By M. Christian
I've been thinking about passion a lot lately.
Not a shocker, I know, for someone who – shall we say – has been swimming in a literary pornographic pool for quite a bit of time. But, bear with me, this pondering on my part may be worth your time.
Passion, in this case, has a lot to do with writing – but not necessarily about sex writing. Sure, I've written more than my fair share of bow-chicka-wow-wow fiction [see bio at the end of this] but having a passion for writing has zero to do with writing about ... well, passion.
Maybe it's where I've found myself but I'm concerned about passionate writing – not on my part, per se, but in lots of other places.
This all came to find when I put together my own humble contribution to the Coming Together project: Coming Together Presents M. Christian. Reading over all of the stories that make up the book – proceeds from, by the way, go straight to Planned Parenthood – I had a very odd feeling of ... coolness.
It's not that I'm not proud of what I write – far from it: in fact, many of the stories in my own collection for Coming Together I really consider to be my best. It's just that looking backwards at anything, let alone my writing, has never had any great allure. Every blue moon someone asks me to name my favorite story and, to be honest, I am totally flummoxed – usually resorting to the cliché, though very true in my case, "the one I haven't written yet."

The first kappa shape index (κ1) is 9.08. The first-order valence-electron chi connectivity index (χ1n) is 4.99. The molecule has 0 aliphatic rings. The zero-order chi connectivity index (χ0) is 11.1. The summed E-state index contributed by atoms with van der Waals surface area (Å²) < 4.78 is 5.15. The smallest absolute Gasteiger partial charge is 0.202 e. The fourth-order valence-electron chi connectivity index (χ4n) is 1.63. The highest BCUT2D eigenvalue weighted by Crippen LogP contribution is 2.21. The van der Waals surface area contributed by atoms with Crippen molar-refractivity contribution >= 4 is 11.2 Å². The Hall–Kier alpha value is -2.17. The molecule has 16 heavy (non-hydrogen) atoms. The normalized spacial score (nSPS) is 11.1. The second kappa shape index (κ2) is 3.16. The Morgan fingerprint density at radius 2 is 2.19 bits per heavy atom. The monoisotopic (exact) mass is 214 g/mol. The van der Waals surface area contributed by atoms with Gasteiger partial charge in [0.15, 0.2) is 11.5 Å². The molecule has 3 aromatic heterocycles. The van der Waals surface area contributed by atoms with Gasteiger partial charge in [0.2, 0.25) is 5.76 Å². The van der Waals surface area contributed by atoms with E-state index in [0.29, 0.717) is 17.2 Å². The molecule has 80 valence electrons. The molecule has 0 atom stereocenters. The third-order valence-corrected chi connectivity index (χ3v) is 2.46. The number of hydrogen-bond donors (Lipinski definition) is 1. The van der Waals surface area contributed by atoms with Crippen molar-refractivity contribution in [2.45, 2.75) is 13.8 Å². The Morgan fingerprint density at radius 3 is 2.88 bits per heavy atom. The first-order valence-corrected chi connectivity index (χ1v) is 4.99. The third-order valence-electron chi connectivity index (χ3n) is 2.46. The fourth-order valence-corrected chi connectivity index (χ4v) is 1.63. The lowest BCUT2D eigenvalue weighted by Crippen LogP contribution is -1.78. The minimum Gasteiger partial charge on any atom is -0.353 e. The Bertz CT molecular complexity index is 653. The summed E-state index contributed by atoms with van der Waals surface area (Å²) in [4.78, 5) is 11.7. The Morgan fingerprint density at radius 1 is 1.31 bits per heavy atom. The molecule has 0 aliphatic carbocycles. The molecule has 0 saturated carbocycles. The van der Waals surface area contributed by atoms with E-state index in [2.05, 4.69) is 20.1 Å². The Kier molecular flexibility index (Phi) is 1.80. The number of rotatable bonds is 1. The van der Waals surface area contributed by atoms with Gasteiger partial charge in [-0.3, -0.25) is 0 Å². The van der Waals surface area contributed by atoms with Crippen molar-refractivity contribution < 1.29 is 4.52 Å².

But ever since Coming Together Presents M. Christian I've become very much aware of how much the world of writing has changed. In case you really aren't all that interested in my life's story – and even I'm not that interested in it – suffice to say that I started my Life In Porn back in the steam-powered days where "adult materials" were still printed on dead trees and the internet was just a geek's fantasy – shocking, I know.
Now my Coming Together book isn't that old, but even since it's come out it's felt that the world has changed and changed and changed again: so much so that it's hard for anyone, let alone writers, to know which end is up. Twitter? Everyone says a writer has to tweet ... but who knows what will replace it? Blog? You have to have a site ... but what kind of site is a dinosaur and what's state-of-the-art? Facebook? You must be on Facebook ... until it isn't hip anymore.
In this slippery-as-ice world it's natural that writers are feeling more than a bit ... nervous: you can't say what will work and what won't, and heaven help you if bet on the wrong digital horse (cough – MySpace – cough). As if this isn't bad, this Frightening New World has made a lot of writers into would-be marketing gurus, Internet experts, Facebook divas, Google+ zealots, tweeting maniacs, blogging furies ... everything but being actual writers.
Now, I'm not naive – I know that marketing is now an essential part of being a writer, the same way that keeping an eye to the ground for possible new hot genres is key, but what I'm talking about is a growing feeling that a lot of writers simply don't want to be writers anymore.
I have a friend – amazing, I know – who has been writing for a lot longer than I have. Not to disparage him but talking with him always depresses the hell out of me: he's done pretty much what everyone has told him to do: he has a blog, he's active on Facebook, he tweets like a spastic canary, he researches and researches and researches very bestseller about why it’s a bestseller, he gets reviewed all over the place, he has an agent who tells him what to work on next ... but he's miserable.